- Positive Psychology in Schools and Positive Education for Happy Students – This article provides some background into positive education along with 26 activities and exercises to use with kids.
- 13 Best Positive Education Books and Positive Discipline Practices – An informative article providing a rich selection of resources and lists of positive education networks and associations.
- Europass Teacher Academy offers a valuable and straightforward introduction to the field, including an excellent video about applying positive education for individual and group learning.
- Positive Education – This superb introduction to global positive education is provided by Martin Seligman (often seen as the father of positive psychology).
- Introducing ‘positive education’ in the curriculum – A real-world example of introducing positive education into schools using the Geelong positive education model.
- International Positive Education Network – A practical set of resources for anyone learning how to use positive education while encouraging collaboration between teachers, parents, schools, universities, and governments.
PositivePsychology.com’s Helpful Resources
We have a valuable set of tools and worksheets to support students in creating the optimal mindset for development and education.
- Teaching a Growth Mindset – Examples that illustrate the brain’s neuroplasticity and aid in adopting a growth mindset.
- Internalized Motivation in the Classroom – Successful learning is influenced by the child’s motivation. This questionnaire helps children reflect on their reasons to learn.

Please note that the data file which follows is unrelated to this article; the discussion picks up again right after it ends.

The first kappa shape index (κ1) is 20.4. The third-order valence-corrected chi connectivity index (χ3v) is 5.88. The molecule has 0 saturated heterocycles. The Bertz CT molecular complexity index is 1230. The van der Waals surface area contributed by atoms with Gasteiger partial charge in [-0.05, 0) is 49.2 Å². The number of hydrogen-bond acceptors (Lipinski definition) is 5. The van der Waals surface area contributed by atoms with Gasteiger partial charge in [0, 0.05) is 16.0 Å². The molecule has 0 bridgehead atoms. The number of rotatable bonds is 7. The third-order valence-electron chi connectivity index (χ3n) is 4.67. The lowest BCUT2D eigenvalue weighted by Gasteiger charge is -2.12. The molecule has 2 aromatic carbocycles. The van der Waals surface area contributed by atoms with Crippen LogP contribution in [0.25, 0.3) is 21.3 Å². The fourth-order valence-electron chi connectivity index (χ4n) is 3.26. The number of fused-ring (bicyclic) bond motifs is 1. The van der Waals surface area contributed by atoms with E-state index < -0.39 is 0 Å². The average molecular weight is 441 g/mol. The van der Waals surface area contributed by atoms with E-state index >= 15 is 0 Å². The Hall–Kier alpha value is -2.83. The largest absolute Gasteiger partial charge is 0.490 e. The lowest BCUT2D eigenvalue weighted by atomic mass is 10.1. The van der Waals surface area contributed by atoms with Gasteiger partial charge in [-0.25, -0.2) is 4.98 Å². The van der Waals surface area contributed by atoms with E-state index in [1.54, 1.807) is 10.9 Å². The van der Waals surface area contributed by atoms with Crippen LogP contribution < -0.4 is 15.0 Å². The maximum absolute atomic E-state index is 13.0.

- Self-Awareness Worksheet for Older Children – Self-awareness in children is essential in recognizing positive and negative thinking and behavior.
- Showing Responsibility – It is valuable for children to recognize the meaning of being responsible and its effect on themselves, others, and their school.
- The PERMA Model – A template for this hugely impactful tool for understanding happiness and how to apply it in life.
- Inside and Outside – The years spent learning can often be emotionally turbulent. Understanding their struggles with emotions can help students develop a more positive outlook.
- 17 Positive Psychology Exercises – If you’re looking for more science-based ways to help others enhance their wellbeing, this signature collection contains 17 validated positive psychology tools for practitioners. Use them to help others flourish and thrive.
A Take-Home Message
School psychology is deeply rooted in the combined fields of psychology and education, and requires specialist knowledge of psychoeducational assessment and diagnosis, intervention, health promotion, and program development (APA, 2005).
School psychologists must be able to translate research findings into actionable strategies and engage with children, parents, teachers, and other relevant individuals to ensure the most appropriate educational environment.
After all, education is a fundamental human right. When circumstances including mental health or psychological problems get in the way, help is needed. School psychologists can use science-led learnings and their understanding of culture and relevant legislation to support wellbeing throughout learning and development (D’Amato et al., 2011).